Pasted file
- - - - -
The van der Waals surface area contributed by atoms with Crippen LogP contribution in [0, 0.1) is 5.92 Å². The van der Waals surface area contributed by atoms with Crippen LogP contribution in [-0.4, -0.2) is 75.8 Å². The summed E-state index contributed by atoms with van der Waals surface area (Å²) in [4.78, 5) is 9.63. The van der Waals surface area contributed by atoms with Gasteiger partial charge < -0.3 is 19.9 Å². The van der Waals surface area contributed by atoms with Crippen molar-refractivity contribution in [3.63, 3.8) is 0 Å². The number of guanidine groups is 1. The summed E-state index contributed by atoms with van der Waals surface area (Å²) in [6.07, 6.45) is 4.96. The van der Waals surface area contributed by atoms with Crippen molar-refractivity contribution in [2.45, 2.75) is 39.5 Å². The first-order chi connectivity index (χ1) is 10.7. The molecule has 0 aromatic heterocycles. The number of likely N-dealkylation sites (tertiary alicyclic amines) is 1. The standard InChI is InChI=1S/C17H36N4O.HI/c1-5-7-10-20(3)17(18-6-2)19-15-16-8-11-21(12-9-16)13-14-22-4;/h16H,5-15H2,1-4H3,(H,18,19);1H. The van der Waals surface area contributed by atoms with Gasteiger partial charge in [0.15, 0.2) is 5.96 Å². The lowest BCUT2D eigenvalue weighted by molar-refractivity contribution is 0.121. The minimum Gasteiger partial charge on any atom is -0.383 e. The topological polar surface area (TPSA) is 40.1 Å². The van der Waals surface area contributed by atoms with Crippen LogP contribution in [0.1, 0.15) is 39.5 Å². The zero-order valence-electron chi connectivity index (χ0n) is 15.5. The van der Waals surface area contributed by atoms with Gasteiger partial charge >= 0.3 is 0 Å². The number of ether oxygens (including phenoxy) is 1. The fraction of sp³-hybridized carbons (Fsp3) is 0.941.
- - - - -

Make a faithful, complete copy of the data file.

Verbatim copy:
The van der Waals surface area contributed by atoms with Crippen LogP contribution in [0, 0.1) is 5.92 Å². The van der Waals surface area contributed by atoms with Crippen LogP contribution in [-0.4, -0.2) is 75.8 Å². The summed E-state index contributed by atoms with van der Waals surface area (Å²) in [4.78, 5) is 9.63. The van der Waals surface area contributed by atoms with Gasteiger partial charge < -0.3 is 19.9 Å². The van der Waals surface area contributed by atoms with Crippen molar-refractivity contribution in [3.63, 3.8) is 0 Å². The number of guanidine groups is 1. The summed E-state index contributed by atoms with van der Waals surface area (Å²) in [6.07, 6.45) is 4.96. The van der Waals surface area contributed by atoms with Crippen molar-refractivity contribution in [2.45, 2.75) is 39.5 Å². The first-order chi connectivity index (χ1) is 10.7. The molecule has 0 aromatic heterocycles. The number of likely N-dealkylation sites (tertiary alicyclic amines) is 1. The standard InChI is InChI=1S/C17H36N4O.HI/c1-5-7-10-20(3)17(18-6-2)19-15-16-8-11-21(12-9-16)13-14-22-4;/h16H,5-15H2,1-4H3,(H,18,19);1H. The van der Waals surface area contributed by atoms with Gasteiger partial charge in [0.15, 0.2) is 5.96 Å². The lowest BCUT2D eigenvalue weighted by molar-refractivity contribution is 0.121. The minimum Gasteiger partial charge on any atom is -0.383 e. The topological polar surface area (TPSA) is 40.1 Å². The van der Waals surface area contributed by atoms with Crippen LogP contribution in [0.1, 0.15) is 39.5 Å². The zero-order valence-electron chi connectivity index (χ0n) is 15.5. The van der Waals surface area contributed by atoms with Gasteiger partial charge >= 0.3 is 0 Å². The number of ether oxygens (including phenoxy) is 1. The fraction of sp³-hybridized carbons (Fsp3) is 0.941.